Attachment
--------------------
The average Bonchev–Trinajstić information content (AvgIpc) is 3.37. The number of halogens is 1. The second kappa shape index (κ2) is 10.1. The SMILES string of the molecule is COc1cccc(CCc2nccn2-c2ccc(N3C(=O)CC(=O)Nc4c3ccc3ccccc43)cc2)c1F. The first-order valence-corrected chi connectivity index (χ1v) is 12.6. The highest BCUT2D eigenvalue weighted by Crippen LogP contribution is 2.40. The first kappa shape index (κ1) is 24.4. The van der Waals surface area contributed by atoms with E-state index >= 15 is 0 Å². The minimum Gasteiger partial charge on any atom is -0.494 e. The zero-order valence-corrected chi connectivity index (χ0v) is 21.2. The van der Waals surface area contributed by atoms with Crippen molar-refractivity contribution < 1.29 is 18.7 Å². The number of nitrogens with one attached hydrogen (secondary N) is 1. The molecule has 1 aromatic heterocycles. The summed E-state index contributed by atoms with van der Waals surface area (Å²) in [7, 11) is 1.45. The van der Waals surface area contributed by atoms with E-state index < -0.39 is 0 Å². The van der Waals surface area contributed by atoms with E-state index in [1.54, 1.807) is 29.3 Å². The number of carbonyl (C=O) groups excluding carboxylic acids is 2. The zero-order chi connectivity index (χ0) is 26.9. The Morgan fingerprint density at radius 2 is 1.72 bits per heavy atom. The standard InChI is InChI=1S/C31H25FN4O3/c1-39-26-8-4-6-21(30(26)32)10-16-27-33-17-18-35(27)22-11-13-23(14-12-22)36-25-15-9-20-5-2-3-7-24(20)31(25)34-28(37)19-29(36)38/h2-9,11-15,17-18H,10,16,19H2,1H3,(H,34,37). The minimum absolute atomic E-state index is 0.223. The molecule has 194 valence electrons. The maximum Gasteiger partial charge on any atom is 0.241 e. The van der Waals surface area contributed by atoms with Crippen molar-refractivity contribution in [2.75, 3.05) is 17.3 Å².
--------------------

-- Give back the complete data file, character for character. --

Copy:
The average Bonchev–Trinajstić information content (AvgIpc) is 3.37. The number of halogens is 1. The second kappa shape index (κ2) is 10.1. The SMILES string of the molecule is COc1cccc(CCc2nccn2-c2ccc(N3C(=O)CC(=O)Nc4c3ccc3ccccc43)cc2)c1F. The first-order valence-corrected chi connectivity index (χ1v) is 12.6. The highest BCUT2D eigenvalue weighted by Crippen LogP contribution is 2.40. The first kappa shape index (κ1) is 24.4. The van der Waals surface area contributed by atoms with E-state index >= 15 is 0 Å². The minimum Gasteiger partial charge on any atom is -0.494 e. The zero-order valence-corrected chi connectivity index (χ0v) is 21.2. The van der Waals surface area contributed by atoms with Crippen molar-refractivity contribution < 1.29 is 18.7 Å². The number of nitrogens with one attached hydrogen (secondary N) is 1. The molecule has 1 aromatic heterocycles. The summed E-state index contributed by atoms with van der Waals surface area (Å²) in [7, 11) is 1.45. The van der Waals surface area contributed by atoms with E-state index < -0.39 is 0 Å². The van der Waals surface area contributed by atoms with E-state index in [1.54, 1.807) is 29.3 Å². The number of carbonyl (C=O) groups excluding carboxylic acids is 2. The zero-order chi connectivity index (χ0) is 26.9. The Morgan fingerprint density at radius 2 is 1.72 bits per heavy atom. The standard InChI is InChI=1S/C31H25FN4O3/c1-39-26-8-4-6-21(30(26)32)10-16-27-33-17-18-35(27)22-11-13-23(14-12-22)36-25-15-9-20-5-2-3-7-24(20)31(25)34-28(37)19-29(36)38/h2-9,11-15,17-18H,10,16,19H2,1H3,(H,34,37). The minimum absolute atomic E-state index is 0.223. The molecule has 194 valence electrons. The maximum Gasteiger partial charge on any atom is 0.241 e. The van der Waals surface area contributed by atoms with Crippen molar-refractivity contribution in [2.75, 3.05) is 17.3 Å².